By Joanna Byrne
I have never been crazy about sports medicine boots. Since my first horse was allergic to neoprene, I avoided it, even when lined with something. I quickly drifted toward polo wraps, and have used them successfully for about eighteen years. My biggest concern with polos is that they offer minimal impact protection for horses that over reach or crossfire. However, they have been effective protection and budget friendly for the horses I have that tear through wraps regularly.
I have looked for several years at padding options that go under polos, and finally purchased a set of Richland boots. Here I will list my impressions of them through the process.
Initially I was surprised at how light they were. I had expected them to feel heavier, despite knowing their actual weight.
I attempted to fit them to Leonidas (Primoris Prognatus), using vet wrap as I do not yet have a set of Saratoga wraps. Fortunately he is more patient with me than I was with the boots. In attempting to get them situated to determine if they needed trimming, I managed to tear one of them… Not the best first impression, but I reminded myself they were second-hand new and had been in storage for a few years.
I decided they were a project for another day and rode for what little daylight was left without them.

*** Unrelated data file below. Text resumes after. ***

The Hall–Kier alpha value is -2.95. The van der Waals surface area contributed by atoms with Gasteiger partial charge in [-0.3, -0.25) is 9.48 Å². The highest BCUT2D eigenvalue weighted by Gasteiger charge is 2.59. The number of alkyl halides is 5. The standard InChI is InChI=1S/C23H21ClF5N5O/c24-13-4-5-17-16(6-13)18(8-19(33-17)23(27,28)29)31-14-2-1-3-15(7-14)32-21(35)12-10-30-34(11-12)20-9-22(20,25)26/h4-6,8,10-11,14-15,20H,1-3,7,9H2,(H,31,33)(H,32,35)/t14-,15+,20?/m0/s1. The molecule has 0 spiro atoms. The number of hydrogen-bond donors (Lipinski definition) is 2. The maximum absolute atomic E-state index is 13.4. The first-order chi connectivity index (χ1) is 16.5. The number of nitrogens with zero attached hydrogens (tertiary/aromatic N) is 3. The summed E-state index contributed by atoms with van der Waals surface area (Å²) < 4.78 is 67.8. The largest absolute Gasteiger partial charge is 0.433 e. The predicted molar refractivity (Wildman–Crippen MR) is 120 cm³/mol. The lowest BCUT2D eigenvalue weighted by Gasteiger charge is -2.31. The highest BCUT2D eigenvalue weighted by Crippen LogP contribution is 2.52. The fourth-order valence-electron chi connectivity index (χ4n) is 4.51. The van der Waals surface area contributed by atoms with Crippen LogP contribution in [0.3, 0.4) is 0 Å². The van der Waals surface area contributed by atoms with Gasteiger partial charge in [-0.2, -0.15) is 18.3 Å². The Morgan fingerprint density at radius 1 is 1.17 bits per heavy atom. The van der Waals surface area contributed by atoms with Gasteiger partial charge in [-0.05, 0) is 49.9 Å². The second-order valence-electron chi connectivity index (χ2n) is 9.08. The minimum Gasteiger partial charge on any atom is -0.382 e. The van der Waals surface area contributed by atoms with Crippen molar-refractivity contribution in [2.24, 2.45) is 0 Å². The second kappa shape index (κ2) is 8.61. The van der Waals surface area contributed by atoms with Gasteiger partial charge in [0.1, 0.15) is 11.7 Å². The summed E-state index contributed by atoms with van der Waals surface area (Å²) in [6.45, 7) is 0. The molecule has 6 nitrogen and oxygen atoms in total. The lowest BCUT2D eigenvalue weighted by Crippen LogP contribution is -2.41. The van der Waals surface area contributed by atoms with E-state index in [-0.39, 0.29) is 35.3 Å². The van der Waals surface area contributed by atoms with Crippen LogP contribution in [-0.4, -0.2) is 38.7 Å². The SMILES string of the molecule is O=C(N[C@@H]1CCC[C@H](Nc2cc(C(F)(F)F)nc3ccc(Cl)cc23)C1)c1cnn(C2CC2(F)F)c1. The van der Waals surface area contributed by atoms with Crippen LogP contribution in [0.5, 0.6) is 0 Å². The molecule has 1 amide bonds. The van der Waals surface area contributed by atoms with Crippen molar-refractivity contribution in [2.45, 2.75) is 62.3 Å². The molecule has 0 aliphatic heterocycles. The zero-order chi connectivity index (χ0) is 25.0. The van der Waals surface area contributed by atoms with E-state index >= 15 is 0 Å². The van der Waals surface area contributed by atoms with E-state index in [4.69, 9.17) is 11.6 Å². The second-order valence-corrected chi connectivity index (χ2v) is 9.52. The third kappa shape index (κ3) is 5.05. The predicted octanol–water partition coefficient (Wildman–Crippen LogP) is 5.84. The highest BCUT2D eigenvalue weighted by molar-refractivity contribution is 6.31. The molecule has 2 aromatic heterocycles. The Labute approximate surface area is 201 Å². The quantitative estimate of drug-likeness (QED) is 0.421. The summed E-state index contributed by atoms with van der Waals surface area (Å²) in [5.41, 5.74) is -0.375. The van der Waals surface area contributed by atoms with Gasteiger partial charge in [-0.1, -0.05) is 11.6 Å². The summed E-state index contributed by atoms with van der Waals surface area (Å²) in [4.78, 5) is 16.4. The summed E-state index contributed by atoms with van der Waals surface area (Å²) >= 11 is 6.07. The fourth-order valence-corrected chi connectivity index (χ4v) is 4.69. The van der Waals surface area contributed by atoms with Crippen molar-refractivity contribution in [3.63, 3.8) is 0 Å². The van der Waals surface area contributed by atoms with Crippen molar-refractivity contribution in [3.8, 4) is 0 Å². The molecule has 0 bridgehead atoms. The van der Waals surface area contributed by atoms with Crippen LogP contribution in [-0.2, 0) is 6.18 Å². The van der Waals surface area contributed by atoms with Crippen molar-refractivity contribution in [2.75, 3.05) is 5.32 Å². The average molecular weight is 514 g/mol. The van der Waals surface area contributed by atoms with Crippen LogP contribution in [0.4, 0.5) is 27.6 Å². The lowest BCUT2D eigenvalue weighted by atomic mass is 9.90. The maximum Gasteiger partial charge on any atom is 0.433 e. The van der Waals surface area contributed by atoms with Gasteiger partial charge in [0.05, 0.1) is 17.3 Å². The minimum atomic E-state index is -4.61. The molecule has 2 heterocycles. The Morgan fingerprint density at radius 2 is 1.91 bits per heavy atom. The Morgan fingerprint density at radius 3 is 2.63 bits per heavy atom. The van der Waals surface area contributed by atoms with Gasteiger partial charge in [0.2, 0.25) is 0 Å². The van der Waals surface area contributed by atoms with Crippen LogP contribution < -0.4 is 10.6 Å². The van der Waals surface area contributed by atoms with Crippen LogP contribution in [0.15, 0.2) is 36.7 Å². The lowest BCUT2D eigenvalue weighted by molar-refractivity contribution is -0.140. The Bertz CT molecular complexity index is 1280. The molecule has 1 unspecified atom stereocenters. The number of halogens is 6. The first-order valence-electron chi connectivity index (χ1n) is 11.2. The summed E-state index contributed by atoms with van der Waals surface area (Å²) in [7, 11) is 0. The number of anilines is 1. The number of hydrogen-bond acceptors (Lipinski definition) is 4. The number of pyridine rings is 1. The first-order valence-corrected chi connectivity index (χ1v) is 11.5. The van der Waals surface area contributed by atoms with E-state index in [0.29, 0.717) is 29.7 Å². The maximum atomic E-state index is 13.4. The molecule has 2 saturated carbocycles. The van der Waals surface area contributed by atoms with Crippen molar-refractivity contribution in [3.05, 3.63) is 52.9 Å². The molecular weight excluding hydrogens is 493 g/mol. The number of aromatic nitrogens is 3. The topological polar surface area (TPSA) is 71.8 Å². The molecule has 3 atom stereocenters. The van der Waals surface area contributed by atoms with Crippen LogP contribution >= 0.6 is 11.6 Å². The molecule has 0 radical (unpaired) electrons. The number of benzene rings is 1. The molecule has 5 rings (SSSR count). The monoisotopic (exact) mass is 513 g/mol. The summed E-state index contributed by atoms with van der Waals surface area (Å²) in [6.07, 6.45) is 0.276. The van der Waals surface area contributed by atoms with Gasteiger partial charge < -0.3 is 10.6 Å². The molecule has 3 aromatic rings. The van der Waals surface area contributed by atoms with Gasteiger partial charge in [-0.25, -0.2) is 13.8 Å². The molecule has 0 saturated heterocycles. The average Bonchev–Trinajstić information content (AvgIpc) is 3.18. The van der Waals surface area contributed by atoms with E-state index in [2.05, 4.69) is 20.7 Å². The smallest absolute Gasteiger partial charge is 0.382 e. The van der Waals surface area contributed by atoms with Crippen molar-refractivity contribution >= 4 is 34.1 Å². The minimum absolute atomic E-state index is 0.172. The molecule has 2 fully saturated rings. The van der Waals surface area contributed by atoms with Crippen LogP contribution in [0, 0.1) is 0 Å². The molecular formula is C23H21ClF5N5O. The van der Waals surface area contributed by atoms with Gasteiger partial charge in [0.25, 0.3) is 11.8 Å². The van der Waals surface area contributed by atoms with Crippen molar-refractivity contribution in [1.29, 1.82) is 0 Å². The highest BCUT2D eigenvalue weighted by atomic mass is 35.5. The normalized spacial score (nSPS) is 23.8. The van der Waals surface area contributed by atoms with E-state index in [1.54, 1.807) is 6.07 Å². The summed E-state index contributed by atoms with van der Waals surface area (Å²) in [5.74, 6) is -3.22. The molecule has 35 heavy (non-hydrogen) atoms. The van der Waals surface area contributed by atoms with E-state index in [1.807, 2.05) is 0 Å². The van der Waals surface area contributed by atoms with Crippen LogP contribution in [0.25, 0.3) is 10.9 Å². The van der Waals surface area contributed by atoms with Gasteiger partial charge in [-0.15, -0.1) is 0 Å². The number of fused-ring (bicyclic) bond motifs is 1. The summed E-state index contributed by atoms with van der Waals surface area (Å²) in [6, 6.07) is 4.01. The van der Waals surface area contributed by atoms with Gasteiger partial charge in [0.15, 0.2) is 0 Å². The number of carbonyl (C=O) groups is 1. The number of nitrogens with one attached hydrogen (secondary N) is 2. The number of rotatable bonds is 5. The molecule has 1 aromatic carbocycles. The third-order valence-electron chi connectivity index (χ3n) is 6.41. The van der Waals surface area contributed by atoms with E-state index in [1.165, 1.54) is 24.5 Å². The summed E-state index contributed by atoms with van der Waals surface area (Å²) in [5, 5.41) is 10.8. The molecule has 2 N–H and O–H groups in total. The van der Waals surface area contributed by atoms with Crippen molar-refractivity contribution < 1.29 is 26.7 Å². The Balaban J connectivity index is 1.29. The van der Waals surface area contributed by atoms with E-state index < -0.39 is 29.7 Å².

After trimming the torn front ones down where I should have trimmed them to start with, and leaving my Richland boots rolled up and wrapped in vet wrap for a few days, they were easier to manage and successfully set them up on my boy’s front legs. I did not finish trimming them yet, since they were close to fitting. I secured them with vet wrap, then added a standing style polo over them in the front because I was planning on doing some work that would have a high risk of my brand new boots getting torn up. Polos are hands down too bulky over them, I’ll be pulling out some track wraps until I get Saratoga wraps.
Leonidas was not fussy about them, like he is with boots that have a noticeable weight to them, and he was more comfortable crossing over on his spins. After we rode the Richland boots were soft and had shaped nicely to his legs. I got a good idea of where I need to trim them now that they are leg-shaped.
I trimmed the fronts, the backs were perfect, and we had a nice work on fence day. After the ride I decided that the fronts will need a little more trimming, maybe a half inch, and should be perfect. I am quite pleased with them, they did not pick up a lot of dirt, and were easy to clean.
I am satisfied with the Richland boots for the short term and will give my long-term impressions of them after I use them for a while. Time is the best determination of value for the dollar spent.